My Barn Twins

Discussion in 'Airheads' started by fxray, Feb 26, 2015.

  1. chasbmw

    chasbmw Long timer

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    There should be a 4" long rubber sleeve that accommodates the wire for the points and helps to further seal the points cavity. I found that it works to a degree, but when fording a river the engine cutout, due to water in the points, this was back in 1978, I went electronic after that!

    If the pivots on your centre stand are in reasonable condition then the stand is fairly easy to use, much easier than the later 81-84 bikes.
    #41
  2. CafeDude

    CafeDude Ride to eat.....

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    Don't toss that fairing away! With the connected backstory, someone will want it bad. I sold a similar one, with zero 'provenance' though for $400 on eBay. I was shocked. I would have been happy for someone to just come and take it away. I only paid $500 for the bike....would have paid more if that big ugly fairing wasn't on it! LOL.

    Apparently there are people out there that want these things.
    #42
  3. r60man

    r60man Long timer

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    Say what you will about the placement of the ignition system but I can honestly tell you that I have ridden at least 20,000 miles in the rain on a /6 and never once had an issue due to rain. One time on the NY state Throughway it was raining so hard that all I could see were the light of the car in front of me, I stayed with it too scared to merge, slow down or do anything. Missed my exit, but I survived. And the bike ran perfectly through it all. Same one as I have now. Simply not an issue that I have ever heard of. I am sure some will pipe in, but I have never had an issue.
    #43
  4. Tourbus

    Tourbus Lost but not worried

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    These are tough old brutes. I have one bought new 3-22-1976, put 134K on it between then and 1995. Still have it. Installed decompression plates under the cylinders and a second front disc. Braking was marginal at best with one disc. Engine still has all original internal parts. Trans rebuilt twice, tend to ruin the bearings if lugged running two lane roads in 5th gear.
    #44
  5. fxray

    fxray Long timer

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    chasbmw: Yep, I have the rubber sleeve. I read somewhere that people have problems where the strip seal abuts that sleeve. It's good to hear that it mostly works. I won't worry too much about it, and I will try not to ford any rivers with it. My centerstand is in good condition, and I just got it powdercoated. Nobody even broke off the tang in all these years, and I do understand how it is supposed to be used. The people on the MOA forum had a thread once that went on for 6 pages about BMW sidestands and centerstands, but that was in tihe oil heads section. There are also several threads on ADVrider about stands. Airhead side stands. Some of it gets pretty bizarre.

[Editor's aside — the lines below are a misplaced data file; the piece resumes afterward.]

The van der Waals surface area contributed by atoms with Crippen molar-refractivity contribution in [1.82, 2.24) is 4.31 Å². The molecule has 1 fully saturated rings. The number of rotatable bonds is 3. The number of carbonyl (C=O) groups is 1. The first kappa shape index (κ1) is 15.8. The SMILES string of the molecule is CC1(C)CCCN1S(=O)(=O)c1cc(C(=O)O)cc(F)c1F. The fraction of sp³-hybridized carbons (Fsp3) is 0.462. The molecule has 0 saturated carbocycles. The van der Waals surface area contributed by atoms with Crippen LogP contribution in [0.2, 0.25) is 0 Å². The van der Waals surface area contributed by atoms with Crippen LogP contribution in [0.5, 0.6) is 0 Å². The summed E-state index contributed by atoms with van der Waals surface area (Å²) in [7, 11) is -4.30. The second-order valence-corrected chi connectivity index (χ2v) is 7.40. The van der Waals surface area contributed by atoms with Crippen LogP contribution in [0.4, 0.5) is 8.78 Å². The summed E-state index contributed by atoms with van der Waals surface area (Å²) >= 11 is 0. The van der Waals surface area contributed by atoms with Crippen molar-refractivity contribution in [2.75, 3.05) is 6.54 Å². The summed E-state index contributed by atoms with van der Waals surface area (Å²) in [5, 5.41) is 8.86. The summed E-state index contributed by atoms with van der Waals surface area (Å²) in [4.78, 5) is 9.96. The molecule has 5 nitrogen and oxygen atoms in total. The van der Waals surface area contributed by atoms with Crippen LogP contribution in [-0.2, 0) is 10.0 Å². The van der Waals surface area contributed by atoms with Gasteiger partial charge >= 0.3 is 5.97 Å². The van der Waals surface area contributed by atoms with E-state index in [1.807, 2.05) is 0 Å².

Maybe I read too much, but this thread was talking about the strip seal.


    CafeDude: I plan to hang onto the fairing. I was mainly hoping to find out it was worth a lot of money so I could razz my buddy who sold me the bike. So far, it's just rare enough to be a novelty.

    I keep telling him that when I get done with his old bike he'll want it back so bad he'll pay me $25K for it. He said, "If you're gonna dream, dream big. Pretend it'll be $100K -- either way, it ain't gonna happen!"

    r60man: Thanks, that's reassuring.

    Tourbus: My bike has the decompression plates on it already. I guess I'll keep them in place? I haven't measured the thickness yet.

    This bike makes 3 total now where I have the first year, undrilled disk brake. It just sort of happened somehow. The other two are Japanese.

    It's good to hear you got good service from your bike. Lugging in top is not a good idea for any bike, so I try to avoid it.
    #45
  6. Bill Harris

    Bill Harris Confirmed Curmudgeon

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    Actually you have the old /5 (and I think early /6) breather housing in your picture. It'll work with the new reed-type breather valve, the later housing is "new and improved".

    Original /5 housing and straight hose. For years the hose was not available and the best "nearest fit generic hose" worked so-so. The correct hose is now available.



    New and improved housing and hose:




    Dang. You did. And that is outright copacetic. :thumb


    --Bill
    #46
  7. Bill Harris

    Bill Harris Confirmed Curmudgeon

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    Darn straight and worth repeating.

    Craig Vetter was an American original and still is and active force. Love 'em or hate 'em, he was one of the firsts. My bike had a early hand-laid 'glas (not vacuum-formed ABS plastic) Vetter Windjammer for years. After 35 years it needed some major structural rebuilding, and I replaced it with another "Original"-- a used 1985 Hannigan fairing, handmade at the time in Canada, Eh.

    I guess there is a certain appleal to riding a nekkid unfaired bike, but from a pragmatic standpoint, it's much nicer not to be buffeted and beat up by the wind. The Hannigan is nice because it is so slippery and aerodynamic.


    Here is the Craig Vetter website: http://www.craigvetter.com/index.html


    What a great story!

    I didn't see a link to it at the Vetter website, but here is my favorite Vetter image of all time. Notice the names.


    --Bill

    Attached Files:

    #47
  8. fxray

    fxray Long timer

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    Bill, Thanks for the info on the breather. I had no idea of that change. The one you pictured looks like it might be a little better for oil control. Ideally, I think I'd rather have it vented outdoors, but not badly enough to cut a hole in the cover. I will remember this for the future, and see how the one I have works out, but that other setup does look like an improvement. This '74 /6 seems to have several /5 carry-overs, like the switch gear on the handlebars for example, yet the bike was built in June, 1974.